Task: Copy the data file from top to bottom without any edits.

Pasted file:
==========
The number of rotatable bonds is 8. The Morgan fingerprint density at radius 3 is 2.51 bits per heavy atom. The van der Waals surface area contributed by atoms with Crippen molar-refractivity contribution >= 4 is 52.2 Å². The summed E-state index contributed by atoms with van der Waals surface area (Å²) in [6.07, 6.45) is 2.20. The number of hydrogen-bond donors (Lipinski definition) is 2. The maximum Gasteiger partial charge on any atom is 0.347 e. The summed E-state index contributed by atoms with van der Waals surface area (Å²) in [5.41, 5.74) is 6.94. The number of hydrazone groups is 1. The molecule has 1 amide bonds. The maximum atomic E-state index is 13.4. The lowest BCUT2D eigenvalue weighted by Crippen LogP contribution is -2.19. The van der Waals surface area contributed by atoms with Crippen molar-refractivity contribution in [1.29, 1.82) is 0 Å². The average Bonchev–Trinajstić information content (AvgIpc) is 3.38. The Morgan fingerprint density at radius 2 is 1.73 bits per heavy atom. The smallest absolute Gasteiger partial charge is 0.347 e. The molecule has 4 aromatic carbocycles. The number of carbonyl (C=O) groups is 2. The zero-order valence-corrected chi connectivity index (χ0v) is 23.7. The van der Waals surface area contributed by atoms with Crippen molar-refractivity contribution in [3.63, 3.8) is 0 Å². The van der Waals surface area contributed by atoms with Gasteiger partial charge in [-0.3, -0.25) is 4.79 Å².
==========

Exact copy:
The number of rotatable bonds is 8. The Morgan fingerprint density at radius 3 is 2.51 bits per heavy atom. The van der Waals surface area contributed by atoms with Crippen molar-refractivity contribution >= 4 is 52.2 Å². The summed E-state index contributed by atoms with van der Waals surface area (Å²) in [6.07, 6.45) is 2.20. The number of hydrogen-bond donors (Lipinski definition) is 2. The maximum Gasteiger partial charge on any atom is 0.347 e. The summed E-state index contributed by atoms with van der Waals surface area (Å²) in [5.41, 5.74) is 6.94. The number of hydrazone groups is 1. The molecule has 1 amide bonds. The maximum atomic E-state index is 13.4. The lowest BCUT2D eigenvalue weighted by Crippen LogP contribution is -2.19. The van der Waals surface area contributed by atoms with Crippen molar-refractivity contribution in [1.29, 1.82) is 0 Å². The average Bonchev–Trinajstić information content (AvgIpc) is 3.38. The Morgan fingerprint density at radius 2 is 1.73 bits per heavy atom. The smallest absolute Gasteiger partial charge is 0.347 e. The molecule has 4 aromatic carbocycles. The number of carbonyl (C=O) groups is 2. The zero-order valence-corrected chi connectivity index (χ0v) is 23.7. The van der Waals surface area contributed by atoms with Crippen molar-refractivity contribution in [3.63, 3.8) is 0 Å². The van der Waals surface area contributed by atoms with Gasteiger partial charge in [-0.3, -0.25) is 4.79 Å².